Through the years, there have been several theories used to describe culture. Since culture is so hard to describe, having a theory to try to explain it makes sense, but how much sense does it actually make when you are living in the midst of a new culture? Do you actually remember to apply the theories?
Below I describe two well known theories and add my own thoughts about culture. I hope you will find it helpful in your global work.
Culture is like an Iceberg: The top visible 10% of the iceberg is what one sees when in a new environment. The way people dress, the way they talk, what they eat, the cars they drive, the buildings they live in, etc. The bottom half of the iceberg states that 90% of the iceberg is not visible. You can’t see how people think, what they are feeling, how they process information, how they learn, etc. This theory is very popular, and does help some individuals grasp the concept, but doesn’t allow you to experience culture in the moment. It’s too mechanical.
Culture is not a “thing.” It is a state of being where groups of people and individuals act on their beliefs and those beliefs are what govern their behavior.
The second theory is Culture is like an onion. To effectively understand it, imagine an onion, and like an onion, you peel each layer of the skin, which brings you deeper into the core of the onion.
Comparing culture to an onion insinuates that for you to understand others you must peel away at layers of their personalities to get a clearer understanding of who they are. People are not like that, and you are not a psychiatrist, you are a global leader and you can’t peel away people’s personalities to get to the core of who they are.
It takes time to get understand your co-workers, colleagues, clients, business partners, etc., that is because people are growing and developing all the time, they are not fixed. Their behaviors can’t be peeled away.
These two popular theories make culture seem mysterious, dangerous and even complicated. Understanding different cultures is not an easy process, but it is also not as black and white as these two popular theories suggest.
In my opinion, culture is about feelings, perceptions, attitudes and behavioral processes coupled with action, all of which allow the existence of what is, and change of what could be, to surface. The collective mentalities of a society are what govern their culture.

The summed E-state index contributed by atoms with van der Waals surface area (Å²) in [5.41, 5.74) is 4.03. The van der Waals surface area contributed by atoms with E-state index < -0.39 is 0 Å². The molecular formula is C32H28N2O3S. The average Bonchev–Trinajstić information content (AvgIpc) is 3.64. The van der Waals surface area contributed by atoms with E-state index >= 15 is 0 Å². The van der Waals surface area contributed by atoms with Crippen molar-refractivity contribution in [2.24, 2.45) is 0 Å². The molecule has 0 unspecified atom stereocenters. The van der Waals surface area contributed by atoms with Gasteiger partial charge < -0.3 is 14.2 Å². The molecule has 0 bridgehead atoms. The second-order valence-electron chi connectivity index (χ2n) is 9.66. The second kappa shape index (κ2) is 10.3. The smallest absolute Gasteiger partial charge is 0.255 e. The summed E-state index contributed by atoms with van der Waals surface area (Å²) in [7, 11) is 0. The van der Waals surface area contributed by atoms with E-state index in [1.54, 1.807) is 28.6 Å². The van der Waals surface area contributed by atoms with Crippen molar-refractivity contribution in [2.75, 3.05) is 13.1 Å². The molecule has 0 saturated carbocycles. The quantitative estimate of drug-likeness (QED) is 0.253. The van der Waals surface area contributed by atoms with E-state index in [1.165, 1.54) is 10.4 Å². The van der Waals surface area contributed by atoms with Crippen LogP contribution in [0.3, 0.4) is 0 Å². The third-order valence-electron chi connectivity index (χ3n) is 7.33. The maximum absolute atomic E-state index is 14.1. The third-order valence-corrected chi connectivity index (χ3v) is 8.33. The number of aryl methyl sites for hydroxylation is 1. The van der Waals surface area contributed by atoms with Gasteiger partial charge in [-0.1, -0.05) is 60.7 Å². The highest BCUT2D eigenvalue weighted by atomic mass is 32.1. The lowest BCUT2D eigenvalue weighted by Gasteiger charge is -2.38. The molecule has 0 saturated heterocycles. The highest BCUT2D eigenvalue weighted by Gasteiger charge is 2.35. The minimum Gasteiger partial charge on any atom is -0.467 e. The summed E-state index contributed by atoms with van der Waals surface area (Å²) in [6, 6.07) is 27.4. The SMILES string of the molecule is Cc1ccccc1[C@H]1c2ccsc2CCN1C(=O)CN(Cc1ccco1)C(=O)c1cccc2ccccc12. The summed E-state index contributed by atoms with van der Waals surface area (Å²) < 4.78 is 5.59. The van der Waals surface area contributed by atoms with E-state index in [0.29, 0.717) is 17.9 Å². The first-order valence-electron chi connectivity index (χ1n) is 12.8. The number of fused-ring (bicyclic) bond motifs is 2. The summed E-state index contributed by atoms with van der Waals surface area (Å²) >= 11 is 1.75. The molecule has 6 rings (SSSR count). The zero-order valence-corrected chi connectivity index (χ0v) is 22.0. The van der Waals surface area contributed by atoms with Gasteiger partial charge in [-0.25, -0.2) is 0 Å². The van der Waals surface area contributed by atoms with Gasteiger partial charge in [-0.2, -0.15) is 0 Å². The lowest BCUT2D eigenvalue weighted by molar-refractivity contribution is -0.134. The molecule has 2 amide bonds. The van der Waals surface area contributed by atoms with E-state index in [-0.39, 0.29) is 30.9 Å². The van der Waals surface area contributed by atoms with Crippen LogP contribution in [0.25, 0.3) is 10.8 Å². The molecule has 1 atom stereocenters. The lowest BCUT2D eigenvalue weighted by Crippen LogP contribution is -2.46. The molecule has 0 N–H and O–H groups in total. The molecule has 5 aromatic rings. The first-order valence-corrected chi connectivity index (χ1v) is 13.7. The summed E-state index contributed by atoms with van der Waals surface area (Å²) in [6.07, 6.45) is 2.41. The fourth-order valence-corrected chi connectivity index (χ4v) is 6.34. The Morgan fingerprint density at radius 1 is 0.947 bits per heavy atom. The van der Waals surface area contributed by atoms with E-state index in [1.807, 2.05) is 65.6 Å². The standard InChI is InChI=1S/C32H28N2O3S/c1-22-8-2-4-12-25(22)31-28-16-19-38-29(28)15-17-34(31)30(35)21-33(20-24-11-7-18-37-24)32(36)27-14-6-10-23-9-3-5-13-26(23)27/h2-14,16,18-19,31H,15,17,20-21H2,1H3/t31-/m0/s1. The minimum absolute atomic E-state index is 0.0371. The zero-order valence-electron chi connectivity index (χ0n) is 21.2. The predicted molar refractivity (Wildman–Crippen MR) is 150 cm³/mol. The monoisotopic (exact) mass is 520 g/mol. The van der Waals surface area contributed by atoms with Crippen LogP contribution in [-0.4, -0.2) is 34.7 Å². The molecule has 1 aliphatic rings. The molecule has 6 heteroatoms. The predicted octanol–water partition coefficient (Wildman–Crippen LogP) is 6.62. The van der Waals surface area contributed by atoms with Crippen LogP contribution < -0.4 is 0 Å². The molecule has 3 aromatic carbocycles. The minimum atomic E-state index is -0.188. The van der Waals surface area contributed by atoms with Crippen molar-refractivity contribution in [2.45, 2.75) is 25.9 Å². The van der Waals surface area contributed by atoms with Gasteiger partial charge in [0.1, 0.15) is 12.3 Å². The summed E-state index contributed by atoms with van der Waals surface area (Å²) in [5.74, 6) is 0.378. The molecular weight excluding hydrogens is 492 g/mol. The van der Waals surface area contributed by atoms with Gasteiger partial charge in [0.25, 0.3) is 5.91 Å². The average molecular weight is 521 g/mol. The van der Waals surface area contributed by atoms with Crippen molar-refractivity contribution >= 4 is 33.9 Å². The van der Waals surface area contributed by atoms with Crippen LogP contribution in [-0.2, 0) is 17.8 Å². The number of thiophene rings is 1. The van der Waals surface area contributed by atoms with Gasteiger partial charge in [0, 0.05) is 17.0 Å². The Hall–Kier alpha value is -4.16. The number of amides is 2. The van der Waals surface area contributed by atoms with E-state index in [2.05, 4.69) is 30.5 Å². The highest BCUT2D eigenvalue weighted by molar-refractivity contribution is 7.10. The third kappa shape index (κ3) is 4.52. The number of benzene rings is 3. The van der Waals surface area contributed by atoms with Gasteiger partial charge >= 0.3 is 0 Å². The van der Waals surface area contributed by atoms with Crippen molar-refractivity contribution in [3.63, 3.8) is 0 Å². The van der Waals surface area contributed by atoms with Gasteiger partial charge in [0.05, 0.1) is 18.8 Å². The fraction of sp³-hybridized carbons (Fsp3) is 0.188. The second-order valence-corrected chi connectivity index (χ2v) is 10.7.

Understanding culture and cultural differences or similarities, for that matter, is about suspending your own judgments about how you think things should be and to look at what really exists, what is real, right in front of you.
This type of understanding takes time to develop. As you spend time in a new country and allow yourself to become submerged in a new culture, the invisible things that were not apparent in the beginning start to surface. What seemed strange, different, mysterious or even dangerous is no longer there. This mental shift is what allows you as a leader to begin seeing things with a fresh perspective; it is what gives you the ability to lead effectively in any surrounding.
Let us explore a new approach. What I call: “The River Theory,” the idea that culture is always changing, slowly and steadily changing, like a river. Rivers change very slowly as they flow steadily along their paths. Rivers are guided by the energetic pull of gravity and it is the contours of the Earth’s surface that allow rivers to shape themselves. People in different societies also shape themselves. They too are guided by their surroundings.
Like the shifts and changes of the river, which are not noticeable to the naked eye, people’s attitudes about life also shift and change with time, those attitudes may not be so noticeable at first, but eventually, they will be impossible to ignore.
Let me give you an example: What was popular 50 years ago, or even 10 years ago may be passé today. That is because people define culture. People define the way of life they value and adhere to; they shape themselves within their own societies, inside their own boundaries.
Just like the banks of the river are its boundaries, societal rules are a culture’s boundaries. Banks give a river its shape; it holds it together so to speak, just as a river has direction, shape and boundaries, so do people of different societies. People make a culture, they are the boundaries of their own identities; they and their laws become the way they choose to govern themselves. People define culture.
Like the river, moving ever so slowly, culture too moves on, sometimes it moves rapidly, sometimes it moves slowly, at times changing course in some places, while remaining the same in others.
Culture and a river are similar in that aspect as they both are part of an existence. Both encompass their surroundings and eventually become part of it.
Are you encompassing your surroundings? Are you becoming part of it, flowing and changing ever so slowly towards mastering ease of operations in your new environment?
In my work with global leaders, the most successful ones are the ones that don’t follow any particular cultural theory. Instead, they flow, like the river, in a constant state of development and growth towards greater understanding and assimilation. This attitude is what allows them to not have to theorize away differences, but instead embrace them, work with them and flow along with the processes of what governs their new surroundings.